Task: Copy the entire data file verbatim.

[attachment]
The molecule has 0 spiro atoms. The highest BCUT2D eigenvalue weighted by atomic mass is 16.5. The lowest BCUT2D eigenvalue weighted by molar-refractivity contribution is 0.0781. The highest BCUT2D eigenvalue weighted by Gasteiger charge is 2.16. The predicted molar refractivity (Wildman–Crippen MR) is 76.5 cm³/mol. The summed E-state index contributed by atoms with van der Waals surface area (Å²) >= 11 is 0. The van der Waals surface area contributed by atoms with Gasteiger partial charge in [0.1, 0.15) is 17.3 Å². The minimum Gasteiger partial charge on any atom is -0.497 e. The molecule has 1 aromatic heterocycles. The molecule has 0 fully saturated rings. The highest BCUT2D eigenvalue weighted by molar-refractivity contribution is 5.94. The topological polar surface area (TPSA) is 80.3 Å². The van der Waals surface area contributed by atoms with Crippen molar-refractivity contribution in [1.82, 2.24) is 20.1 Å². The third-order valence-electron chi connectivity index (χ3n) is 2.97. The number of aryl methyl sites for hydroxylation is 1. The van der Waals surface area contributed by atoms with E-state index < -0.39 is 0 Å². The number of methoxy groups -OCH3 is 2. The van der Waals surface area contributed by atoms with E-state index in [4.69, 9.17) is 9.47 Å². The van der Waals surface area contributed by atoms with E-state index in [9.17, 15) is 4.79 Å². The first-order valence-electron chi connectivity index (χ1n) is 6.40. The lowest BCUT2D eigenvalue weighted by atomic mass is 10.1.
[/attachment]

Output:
The molecule has 0 spiro atoms. The highest BCUT2D eigenvalue weighted by atomic mass is 16.5. The lowest BCUT2D eigenvalue weighted by molar-refractivity contribution is 0.0781. The highest BCUT2D eigenvalue weighted by Gasteiger charge is 2.16. The predicted molar refractivity (Wildman–Crippen MR) is 76.5 cm³/mol. The summed E-state index contributed by atoms with van der Waals surface area (Å²) >= 11 is 0. The van der Waals surface area contributed by atoms with Gasteiger partial charge in [0.1, 0.15) is 17.3 Å². The minimum Gasteiger partial charge on any atom is -0.497 e. The molecule has 1 aromatic heterocycles. The molecule has 0 fully saturated rings. The highest BCUT2D eigenvalue weighted by molar-refractivity contribution is 5.94. The topological polar surface area (TPSA) is 80.3 Å². The van der Waals surface area contributed by atoms with Crippen molar-refractivity contribution in [1.82, 2.24) is 20.1 Å². The third-order valence-electron chi connectivity index (χ3n) is 2.97. The number of aryl methyl sites for hydroxylation is 1. The van der Waals surface area contributed by atoms with E-state index < -0.39 is 0 Å². The number of methoxy groups -OCH3 is 2. The van der Waals surface area contributed by atoms with E-state index in [4.69, 9.17) is 9.47 Å². The van der Waals surface area contributed by atoms with E-state index in [9.17, 15) is 4.79 Å². The first-order valence-electron chi connectivity index (χ1n) is 6.40. The lowest BCUT2D eigenvalue weighted by atomic mass is 10.1.